The Bato Ali Mosque was once a beautiful edifice with a distinct green dome. Now, only an ugly, bombed-out skeleton topped by a perforated minaret remains. The ravaged mosque stands out as a reminder of what happened here in the southern Philippines almost two years ago.

In the beginning everyone "thought it's a joke," recalls Norodin Lucman. He comes from one of the most influential Muslim families in the city of Marawi, where the black flag of the self-proclaimed "Islamic State" was on display for months. "How can you attack a city and take tens of thousands of civilians hostage?" But it happened. "This is how terrorism goes about its work," says Lucman.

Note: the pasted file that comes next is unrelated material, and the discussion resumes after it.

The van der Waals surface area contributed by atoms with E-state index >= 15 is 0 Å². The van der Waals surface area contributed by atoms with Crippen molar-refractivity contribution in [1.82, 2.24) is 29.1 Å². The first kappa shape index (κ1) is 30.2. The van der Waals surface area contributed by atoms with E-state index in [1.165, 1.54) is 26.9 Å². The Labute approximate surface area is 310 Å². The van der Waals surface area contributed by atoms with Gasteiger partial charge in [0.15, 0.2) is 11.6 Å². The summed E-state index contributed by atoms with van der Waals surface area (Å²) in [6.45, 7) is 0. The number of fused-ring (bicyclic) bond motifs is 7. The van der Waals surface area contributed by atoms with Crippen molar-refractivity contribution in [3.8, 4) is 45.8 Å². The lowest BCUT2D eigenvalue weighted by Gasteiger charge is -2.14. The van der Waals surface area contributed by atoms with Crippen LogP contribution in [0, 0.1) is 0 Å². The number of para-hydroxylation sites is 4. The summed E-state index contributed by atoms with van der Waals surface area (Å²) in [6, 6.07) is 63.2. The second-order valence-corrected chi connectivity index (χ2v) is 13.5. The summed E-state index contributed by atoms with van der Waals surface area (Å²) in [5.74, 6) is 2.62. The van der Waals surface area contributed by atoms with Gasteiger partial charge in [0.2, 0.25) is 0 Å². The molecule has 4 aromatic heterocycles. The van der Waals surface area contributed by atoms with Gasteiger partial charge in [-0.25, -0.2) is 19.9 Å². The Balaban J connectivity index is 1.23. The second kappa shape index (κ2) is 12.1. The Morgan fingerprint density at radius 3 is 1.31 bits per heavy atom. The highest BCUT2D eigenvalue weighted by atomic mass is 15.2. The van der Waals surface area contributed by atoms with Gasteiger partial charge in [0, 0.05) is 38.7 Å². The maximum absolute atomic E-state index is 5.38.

With just over 200,000 inhabitants, quaint Marawi is the largest Muslim city in the predominantly Catholic Philippines. It is idyllically located on the shore of Lake Lanao in Mindanao, the second biggest island of the Philippines.

Read more: Deutsche Welle